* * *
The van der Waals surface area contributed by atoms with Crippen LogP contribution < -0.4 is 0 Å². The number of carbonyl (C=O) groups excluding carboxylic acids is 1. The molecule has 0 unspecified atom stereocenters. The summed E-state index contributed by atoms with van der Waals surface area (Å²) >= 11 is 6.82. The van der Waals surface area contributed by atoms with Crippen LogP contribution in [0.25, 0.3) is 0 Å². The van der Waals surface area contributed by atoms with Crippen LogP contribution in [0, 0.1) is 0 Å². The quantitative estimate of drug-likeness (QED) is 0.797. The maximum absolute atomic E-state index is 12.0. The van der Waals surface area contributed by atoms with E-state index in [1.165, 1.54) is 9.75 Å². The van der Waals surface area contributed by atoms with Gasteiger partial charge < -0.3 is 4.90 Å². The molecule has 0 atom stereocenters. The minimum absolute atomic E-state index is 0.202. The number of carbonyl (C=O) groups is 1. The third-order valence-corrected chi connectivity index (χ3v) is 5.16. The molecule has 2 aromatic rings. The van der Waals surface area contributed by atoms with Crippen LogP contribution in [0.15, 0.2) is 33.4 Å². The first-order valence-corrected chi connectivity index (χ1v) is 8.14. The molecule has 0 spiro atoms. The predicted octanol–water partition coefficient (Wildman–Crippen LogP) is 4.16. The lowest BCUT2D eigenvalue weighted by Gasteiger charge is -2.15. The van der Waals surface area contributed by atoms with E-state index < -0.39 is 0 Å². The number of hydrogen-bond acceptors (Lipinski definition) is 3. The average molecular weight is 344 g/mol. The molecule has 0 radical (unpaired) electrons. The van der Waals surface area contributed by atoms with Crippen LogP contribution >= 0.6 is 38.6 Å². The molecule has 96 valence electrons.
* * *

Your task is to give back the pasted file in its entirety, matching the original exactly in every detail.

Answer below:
The van der Waals surface area contributed by atoms with Crippen LogP contribution < -0.4 is 0 Å². The number of carbonyl (C=O) groups excluding carboxylic acids is 1. The molecule has 0 unspecified atom stereocenters. The summed E-state index contributed by atoms with van der Waals surface area (Å²) >= 11 is 6.82. The van der Waals surface area contributed by atoms with Crippen LogP contribution in [0.25, 0.3) is 0 Å². The van der Waals surface area contributed by atoms with Crippen LogP contribution in [0, 0.1) is 0 Å². The quantitative estimate of drug-likeness (QED) is 0.797. The maximum absolute atomic E-state index is 12.0. The van der Waals surface area contributed by atoms with E-state index in [1.165, 1.54) is 9.75 Å². The van der Waals surface area contributed by atoms with Gasteiger partial charge < -0.3 is 4.90 Å². The molecule has 0 atom stereocenters. The minimum absolute atomic E-state index is 0.202. The number of carbonyl (C=O) groups is 1. The third-order valence-corrected chi connectivity index (χ3v) is 5.16. The molecule has 2 aromatic rings. The van der Waals surface area contributed by atoms with Crippen LogP contribution in [0.15, 0.2) is 33.4 Å². The first-order valence-corrected chi connectivity index (χ1v) is 8.14. The molecule has 0 spiro atoms. The predicted octanol–water partition coefficient (Wildman–Crippen LogP) is 4.16. The lowest BCUT2D eigenvalue weighted by Gasteiger charge is -2.15. The van der Waals surface area contributed by atoms with E-state index < -0.39 is 0 Å². The number of hydrogen-bond acceptors (Lipinski definition) is 3. The average molecular weight is 344 g/mol. The molecule has 0 radical (unpaired) electrons. The van der Waals surface area contributed by atoms with Crippen LogP contribution >= 0.6 is 38.6 Å². The molecule has 96 valence electrons.